Additional observations of asteroid 2013 TX68 have been obtained, refining its orbital path and moving the date of the asteroid’s Earth flyby from March 5 to March 8.
The observations, from archived images provided by the NASA-funded Pan-STARRS asteroid survey, enabled scientists at NASA’s Center for Near-Earth Object Studies (CNEOS) at the Jet Propulsion Laboratory in Pasadena, California, to refine their earlier flyby and distance predictions, reconfirming that the asteroid poses no threat to Earth.
“We already knew this asteroid, 2013 TX68, would safely fly past Earth in early March, but this additional data allow us to get a better handle on its orbital path,” said Paul Chodas, manager of CNEOS. “The data indicate that this small asteroid will probably pass much farther away from Earth than previously thought.”
Marco Micheli of the European Space Agency’s NEO Coordination Centre (NEOCC/SpaceDys) in Frascati, Italy, is the astronomer who identified the object in the archived images, measured its position, and provided these observations to the Minor Planet Center in Cambridge, Massachusetts.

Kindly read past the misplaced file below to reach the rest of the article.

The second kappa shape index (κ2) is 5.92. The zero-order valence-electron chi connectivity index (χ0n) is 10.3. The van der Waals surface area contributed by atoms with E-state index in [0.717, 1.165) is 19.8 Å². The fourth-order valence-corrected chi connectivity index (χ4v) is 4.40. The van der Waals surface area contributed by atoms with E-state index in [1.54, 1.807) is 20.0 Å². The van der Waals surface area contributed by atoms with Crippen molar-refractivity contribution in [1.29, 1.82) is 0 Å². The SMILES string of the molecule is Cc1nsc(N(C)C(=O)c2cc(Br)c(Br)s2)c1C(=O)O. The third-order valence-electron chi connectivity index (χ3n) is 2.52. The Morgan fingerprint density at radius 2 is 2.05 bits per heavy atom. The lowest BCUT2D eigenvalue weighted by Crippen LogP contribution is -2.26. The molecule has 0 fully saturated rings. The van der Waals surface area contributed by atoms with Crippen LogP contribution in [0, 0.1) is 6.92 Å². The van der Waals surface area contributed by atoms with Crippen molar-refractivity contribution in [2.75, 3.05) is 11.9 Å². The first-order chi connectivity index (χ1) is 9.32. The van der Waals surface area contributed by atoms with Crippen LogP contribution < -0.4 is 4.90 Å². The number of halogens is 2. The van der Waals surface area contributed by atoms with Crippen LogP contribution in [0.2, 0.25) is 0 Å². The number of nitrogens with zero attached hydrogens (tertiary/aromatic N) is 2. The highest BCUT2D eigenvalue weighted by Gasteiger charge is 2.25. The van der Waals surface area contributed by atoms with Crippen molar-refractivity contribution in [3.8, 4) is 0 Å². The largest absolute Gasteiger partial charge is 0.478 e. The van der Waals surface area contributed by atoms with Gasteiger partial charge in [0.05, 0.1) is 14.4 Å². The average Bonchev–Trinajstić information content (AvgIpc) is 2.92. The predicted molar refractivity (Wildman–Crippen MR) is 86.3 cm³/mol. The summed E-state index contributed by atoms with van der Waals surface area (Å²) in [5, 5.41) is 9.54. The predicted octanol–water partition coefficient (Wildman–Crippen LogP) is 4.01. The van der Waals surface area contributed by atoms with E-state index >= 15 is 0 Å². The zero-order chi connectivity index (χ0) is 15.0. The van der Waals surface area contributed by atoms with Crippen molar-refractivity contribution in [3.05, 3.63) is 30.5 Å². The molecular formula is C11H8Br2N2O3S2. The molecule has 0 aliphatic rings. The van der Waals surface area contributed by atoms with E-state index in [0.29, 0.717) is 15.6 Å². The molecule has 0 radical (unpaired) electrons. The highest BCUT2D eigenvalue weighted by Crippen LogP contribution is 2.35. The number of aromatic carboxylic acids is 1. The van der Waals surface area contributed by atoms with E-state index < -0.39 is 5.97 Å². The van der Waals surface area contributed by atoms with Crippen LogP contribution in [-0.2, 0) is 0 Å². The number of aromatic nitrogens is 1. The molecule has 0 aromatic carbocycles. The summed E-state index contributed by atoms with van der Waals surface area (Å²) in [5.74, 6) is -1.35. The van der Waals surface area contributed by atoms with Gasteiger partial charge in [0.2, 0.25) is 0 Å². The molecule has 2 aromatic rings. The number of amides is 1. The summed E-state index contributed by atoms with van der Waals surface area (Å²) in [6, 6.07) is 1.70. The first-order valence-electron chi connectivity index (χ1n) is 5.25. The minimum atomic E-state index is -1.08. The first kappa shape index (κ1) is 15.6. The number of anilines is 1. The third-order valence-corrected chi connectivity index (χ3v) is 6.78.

CNEOS’s new prediction for 2013 TX68 is that it will fly by roughly 3 million miles (5 million kilometers) from our planet. There is still a chance that it could pass closer, but certainly no closer than 15,000 miles (24,000 kilometers) above Earth’s surface. The new observations also better constrain the path of 2013 TX68 in future years; CNEOS has determined that 2013 TX68 cannot impact Earth over the next century.
“There is no concern whatsoever regarding this asteroid – unless you were interested in seeing it with a telescope,” said Chodas. “Prospects for observing this asteroid, which were not very good to begin with, are now even worse because the asteroid is likely to be farther away, and therefore dimmer than previously believed.”
Orbit calculations of asteroids are constantly updated based on observations reported to the Minor Planet Center. This results in projections of minimum, maximum and nominal distances from Earth, which can sometimes have a wide disparity due to limited data. Over time, with additional observations added to the equation, scientists are able to refine and narrow the orbit uncertainties.